The first report assessed the threat, the second report demanded a national strategy, the third report actually began to develop the national strategy…and all this under the radar. Not even the congressional people that delegated it really cared all that much about it until the 9/11 attack.

 

Some people speak of a pre-9/11 mindset, a 9/10 mindset. I look at the 1999 first report and the name of the panel—“Weapons of Mass Destruction”… “Domestic…Terrorism”…

 

Frankly, the threats are on the page. You can see that our warning was—look, it may not be very easy for the enemy to get a nuclear weapon, but the chance of a conventional attack against this country is highly probable. It was considered highly probable.

 

People are familiar with stories of the heroism of the NYPD and firefighters of New York, but less so with the first responders to the Pentagon. Can you tell the story of your and their actions on September 11th?

 

The governor of Virginia has a big-picture responsibility to make sure that the whole state was protected. And that meant that we had to set up the emergency operation center immediately. Therefore you put the structures in place to look for the next attack. I directed that any gunplay in the state be reported immediately to Central Facility. We activated the National Guard. We warned people around the state. We began public communication in order to calm the people and have them understand that people were in charge and they’re working hard to protect them.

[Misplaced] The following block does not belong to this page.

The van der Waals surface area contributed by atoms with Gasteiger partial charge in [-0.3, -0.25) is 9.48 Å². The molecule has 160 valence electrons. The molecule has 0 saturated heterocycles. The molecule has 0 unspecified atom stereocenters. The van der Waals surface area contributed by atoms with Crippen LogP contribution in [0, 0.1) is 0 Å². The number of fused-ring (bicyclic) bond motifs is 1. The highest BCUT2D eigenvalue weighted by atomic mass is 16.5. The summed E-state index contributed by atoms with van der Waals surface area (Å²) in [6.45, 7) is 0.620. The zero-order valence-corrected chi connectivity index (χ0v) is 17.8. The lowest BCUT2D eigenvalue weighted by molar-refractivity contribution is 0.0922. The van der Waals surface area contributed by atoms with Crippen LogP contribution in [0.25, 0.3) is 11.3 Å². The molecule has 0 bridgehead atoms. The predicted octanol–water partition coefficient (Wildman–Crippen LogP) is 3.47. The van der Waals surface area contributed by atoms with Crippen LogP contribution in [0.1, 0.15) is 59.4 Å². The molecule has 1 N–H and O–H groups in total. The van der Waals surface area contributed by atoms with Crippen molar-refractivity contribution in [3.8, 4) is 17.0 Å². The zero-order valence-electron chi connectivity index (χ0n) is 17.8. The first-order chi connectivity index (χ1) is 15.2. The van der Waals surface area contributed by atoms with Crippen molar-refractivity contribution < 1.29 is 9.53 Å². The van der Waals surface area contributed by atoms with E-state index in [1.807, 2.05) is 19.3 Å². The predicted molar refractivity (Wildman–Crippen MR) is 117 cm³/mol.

The immediate attack – which was a surprise attack, right? – that’s why it succeeded. It was a surprise attack, just like the one in New York. …[I]t killed a lot of people. And there you had to do exactly what we foresaw in the Gilmore Commission report. The responders have to be the police, fire, rescue, emergency services. That’s what it has to be. That’s what it was at the Pentagon. It wasn’t the federal people that responded. It was the state people. It was local people. The police departments, the fire trucks. Essentially the fire trucks.